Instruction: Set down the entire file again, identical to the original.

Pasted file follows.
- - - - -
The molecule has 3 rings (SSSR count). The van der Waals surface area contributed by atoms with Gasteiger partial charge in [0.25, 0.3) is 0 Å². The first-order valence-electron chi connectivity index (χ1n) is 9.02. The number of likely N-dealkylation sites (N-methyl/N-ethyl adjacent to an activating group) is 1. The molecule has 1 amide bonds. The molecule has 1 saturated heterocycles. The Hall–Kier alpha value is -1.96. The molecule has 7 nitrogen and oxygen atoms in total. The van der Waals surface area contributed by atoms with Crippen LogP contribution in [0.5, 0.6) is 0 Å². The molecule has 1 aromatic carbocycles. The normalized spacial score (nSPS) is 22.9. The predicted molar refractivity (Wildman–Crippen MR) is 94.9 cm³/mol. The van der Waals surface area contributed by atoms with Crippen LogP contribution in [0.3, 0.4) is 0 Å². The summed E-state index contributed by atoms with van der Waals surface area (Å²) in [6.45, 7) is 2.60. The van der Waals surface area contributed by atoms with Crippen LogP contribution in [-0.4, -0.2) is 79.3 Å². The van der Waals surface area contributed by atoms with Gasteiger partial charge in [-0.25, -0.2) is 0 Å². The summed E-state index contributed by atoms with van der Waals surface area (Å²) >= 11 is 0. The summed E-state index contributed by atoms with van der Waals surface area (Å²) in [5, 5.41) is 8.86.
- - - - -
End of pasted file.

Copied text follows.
The molecule has 3 rings (SSSR count). The van der Waals surface area contributed by atoms with Gasteiger partial charge in [0.25, 0.3) is 0 Å². The first-order valence-electron chi connectivity index (χ1n) is 9.02. The number of likely N-dealkylation sites (N-methyl/N-ethyl adjacent to an activating group) is 1. The molecule has 1 amide bonds. The molecule has 1 saturated heterocycles. The Hall–Kier alpha value is -1.96. The molecule has 7 nitrogen and oxygen atoms in total. The van der Waals surface area contributed by atoms with Crippen LogP contribution in [0.5, 0.6) is 0 Å². The molecule has 1 aromatic carbocycles. The normalized spacial score (nSPS) is 22.9. The predicted molar refractivity (Wildman–Crippen MR) is 94.9 cm³/mol. The van der Waals surface area contributed by atoms with Crippen LogP contribution in [0.3, 0.4) is 0 Å². The summed E-state index contributed by atoms with van der Waals surface area (Å²) in [6.45, 7) is 2.60. The van der Waals surface area contributed by atoms with Crippen LogP contribution in [-0.4, -0.2) is 79.3 Å². The van der Waals surface area contributed by atoms with Gasteiger partial charge in [-0.25, -0.2) is 0 Å². The summed E-state index contributed by atoms with van der Waals surface area (Å²) >= 11 is 0. The summed E-state index contributed by atoms with van der Waals surface area (Å²) in [5, 5.41) is 8.86.